Lost in transit: the problem with international payments
Today it’s possible to communicate with nearly anyone at any time and track down even the most obscure information with a few taps on a smartphone. In this world where “instant” has become the norm, it’s clear that international payments has not caught up.
Sluggish settlement times for international payments have always been a major problem for operators and brokers in the private air charter business, given the global nature of the work. We estimate that more than 15% of charter bookings in North America and 25% in Europe involve cross-currency, cross-border bank payments.
Compounding the difficulty of international payments is the industry’s preference for wire transfers, which account for 90% of all payments. Wire transfers typically need to pass through multiple hands and can take several phone calls to coordinate — and quadruple that number if something goes wrong.
The other complications involved in the practice of international payments today include:
- Cyber-security and fraud threats. Of the $858 million in payment card fraud in the aviation industry each year, $639 million is borne by airlines. International payments pose a higher risk of fraud or cyber-security attacks because they involve more stages, people, countries, businesses and organizations.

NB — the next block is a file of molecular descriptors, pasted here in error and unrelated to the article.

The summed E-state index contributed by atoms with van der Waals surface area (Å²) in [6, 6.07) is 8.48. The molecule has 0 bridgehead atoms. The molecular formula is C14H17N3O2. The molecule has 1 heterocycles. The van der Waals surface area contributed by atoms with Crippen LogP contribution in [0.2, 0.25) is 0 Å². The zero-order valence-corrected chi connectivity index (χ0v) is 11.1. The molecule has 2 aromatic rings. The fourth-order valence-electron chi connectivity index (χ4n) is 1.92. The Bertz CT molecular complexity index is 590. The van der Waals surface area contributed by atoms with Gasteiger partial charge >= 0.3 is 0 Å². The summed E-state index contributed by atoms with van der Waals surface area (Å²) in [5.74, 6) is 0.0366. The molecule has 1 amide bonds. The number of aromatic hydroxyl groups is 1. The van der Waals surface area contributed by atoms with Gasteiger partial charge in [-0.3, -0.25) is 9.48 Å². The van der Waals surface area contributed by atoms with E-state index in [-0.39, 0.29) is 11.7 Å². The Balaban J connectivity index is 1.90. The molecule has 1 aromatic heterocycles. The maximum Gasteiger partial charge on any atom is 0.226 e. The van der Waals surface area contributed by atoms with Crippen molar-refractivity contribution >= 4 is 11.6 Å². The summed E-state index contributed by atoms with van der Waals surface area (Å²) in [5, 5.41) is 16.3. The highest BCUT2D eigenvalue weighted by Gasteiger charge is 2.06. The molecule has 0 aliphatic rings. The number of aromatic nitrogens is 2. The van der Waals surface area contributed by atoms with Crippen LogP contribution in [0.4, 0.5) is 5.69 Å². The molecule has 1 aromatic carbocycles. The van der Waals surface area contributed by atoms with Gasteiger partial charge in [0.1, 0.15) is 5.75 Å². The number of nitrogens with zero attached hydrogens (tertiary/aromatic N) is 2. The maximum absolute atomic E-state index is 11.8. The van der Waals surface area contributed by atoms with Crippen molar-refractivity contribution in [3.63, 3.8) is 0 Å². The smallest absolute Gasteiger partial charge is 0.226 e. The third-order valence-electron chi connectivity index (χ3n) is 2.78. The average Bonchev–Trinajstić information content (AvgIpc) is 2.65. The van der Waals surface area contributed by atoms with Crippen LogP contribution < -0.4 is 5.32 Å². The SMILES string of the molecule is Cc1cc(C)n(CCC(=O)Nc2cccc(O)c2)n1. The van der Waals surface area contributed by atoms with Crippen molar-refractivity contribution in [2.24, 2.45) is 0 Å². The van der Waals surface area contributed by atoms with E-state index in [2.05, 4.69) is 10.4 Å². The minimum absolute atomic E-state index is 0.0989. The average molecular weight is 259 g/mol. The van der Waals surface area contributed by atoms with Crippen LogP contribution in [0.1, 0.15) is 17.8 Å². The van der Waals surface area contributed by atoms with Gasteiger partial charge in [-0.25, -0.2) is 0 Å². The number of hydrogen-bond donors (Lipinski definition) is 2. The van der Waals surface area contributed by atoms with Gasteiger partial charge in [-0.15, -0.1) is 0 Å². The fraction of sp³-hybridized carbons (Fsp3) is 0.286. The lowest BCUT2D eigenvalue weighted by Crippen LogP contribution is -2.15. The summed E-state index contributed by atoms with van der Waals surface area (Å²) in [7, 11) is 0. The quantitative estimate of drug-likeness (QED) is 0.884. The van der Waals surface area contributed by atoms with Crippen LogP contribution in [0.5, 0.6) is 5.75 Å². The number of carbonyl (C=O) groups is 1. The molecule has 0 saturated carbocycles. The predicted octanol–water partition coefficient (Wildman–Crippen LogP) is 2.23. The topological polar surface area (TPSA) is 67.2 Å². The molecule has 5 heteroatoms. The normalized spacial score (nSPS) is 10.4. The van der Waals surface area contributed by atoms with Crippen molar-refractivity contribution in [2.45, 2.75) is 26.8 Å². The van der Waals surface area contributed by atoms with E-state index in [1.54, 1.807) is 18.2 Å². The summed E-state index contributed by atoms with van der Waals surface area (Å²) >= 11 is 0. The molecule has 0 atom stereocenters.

- Risk of wire fraud. Phishing scams enable fraudsters to pose as the business requesting the transfer. They provide the payee wire instructions that direct the money into their own account.
- Difficulty exchanging atypical currencies. Popular global currencies like the Euro, Sterling and the US Dollar are regularly traded on foreign exchange markets. This means that transfers in these currencies will typically go quickly. But transferring currencies that are less widely used may take longer.
- Lack of transparency. Payments can be hard to track and fees can be unclear.
- Reliance on open hours. Weekends, bank closing times and different time zones can also delay payments.
The very real cost of delayed payments
In January 2018, the weighted average cost of capital (WACC) in the US was 8%. So from an operational perspective, what does a delayed payment actually cost a business each year? There’s a model to calculate the cost of a delayed payment:
Cost to Borrow Money (WACC) / 365 Days x Days Payment is delayed.
A business aviation operator with an average delay of 3 days per payment will end up bearing a cost of 7 BPS (0.07%) per transaction. Individually it does not sound like much but it will start to add up!
On top of this financial cost is the added time and stress of trying to find out where the money is being held up.
21st century solutions (at last)
While fintech has been evolving at break-neck speed, cross-border payments and money transfers have clearly been stuck in the previous century. This backwardness is what led us to create PayNode, a secure system built to facilitate the large-scale, international payments that are typical in the global business aviation industry.
There are promising innovations in other sectors, too. Some of the biggest international banks, such as Santander and Barclays, are introducing blockchain technology for international payments. Since blockchain is an incorruptible public ledger, it eliminates the need for several intermediaries, making money transfers far quicker and easier to track.
By Magnus Henriksson, Managing Director at PayNode